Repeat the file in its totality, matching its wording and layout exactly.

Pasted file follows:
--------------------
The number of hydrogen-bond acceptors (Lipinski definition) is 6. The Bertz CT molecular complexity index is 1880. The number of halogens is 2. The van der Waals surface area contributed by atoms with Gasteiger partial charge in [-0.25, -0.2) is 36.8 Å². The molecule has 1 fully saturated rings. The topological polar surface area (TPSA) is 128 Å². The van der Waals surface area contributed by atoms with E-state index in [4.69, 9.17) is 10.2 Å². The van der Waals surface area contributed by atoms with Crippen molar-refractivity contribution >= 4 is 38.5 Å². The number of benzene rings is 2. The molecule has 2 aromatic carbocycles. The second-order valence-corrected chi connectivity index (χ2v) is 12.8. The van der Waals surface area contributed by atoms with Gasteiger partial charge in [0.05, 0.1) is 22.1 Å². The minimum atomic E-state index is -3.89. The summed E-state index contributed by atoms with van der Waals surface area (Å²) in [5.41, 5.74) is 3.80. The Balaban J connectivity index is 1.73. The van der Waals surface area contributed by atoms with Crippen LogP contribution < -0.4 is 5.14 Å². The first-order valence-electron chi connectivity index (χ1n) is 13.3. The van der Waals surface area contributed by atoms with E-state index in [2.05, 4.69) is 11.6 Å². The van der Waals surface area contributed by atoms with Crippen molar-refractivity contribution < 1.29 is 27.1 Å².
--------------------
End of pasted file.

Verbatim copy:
The number of hydrogen-bond acceptors (Lipinski definition) is 6. The Bertz CT molecular complexity index is 1880. The number of halogens is 2. The van der Waals surface area contributed by atoms with Gasteiger partial charge in [-0.25, -0.2) is 36.8 Å². The molecule has 1 fully saturated rings. The topological polar surface area (TPSA) is 128 Å². The van der Waals surface area contributed by atoms with E-state index in [4.69, 9.17) is 10.2 Å². The van der Waals surface area contributed by atoms with Crippen molar-refractivity contribution >= 4 is 38.5 Å². The number of benzene rings is 2. The molecule has 2 aromatic carbocycles. The second-order valence-corrected chi connectivity index (χ2v) is 12.8. The van der Waals surface area contributed by atoms with Gasteiger partial charge in [0.05, 0.1) is 22.1 Å². The minimum atomic E-state index is -3.89. The summed E-state index contributed by atoms with van der Waals surface area (Å²) in [5.41, 5.74) is 3.80. The Balaban J connectivity index is 1.73. The van der Waals surface area contributed by atoms with Crippen LogP contribution < -0.4 is 5.14 Å². The first-order valence-electron chi connectivity index (χ1n) is 13.3. The van der Waals surface area contributed by atoms with E-state index in [2.05, 4.69) is 11.6 Å². The van der Waals surface area contributed by atoms with Crippen molar-refractivity contribution < 1.29 is 27.1 Å².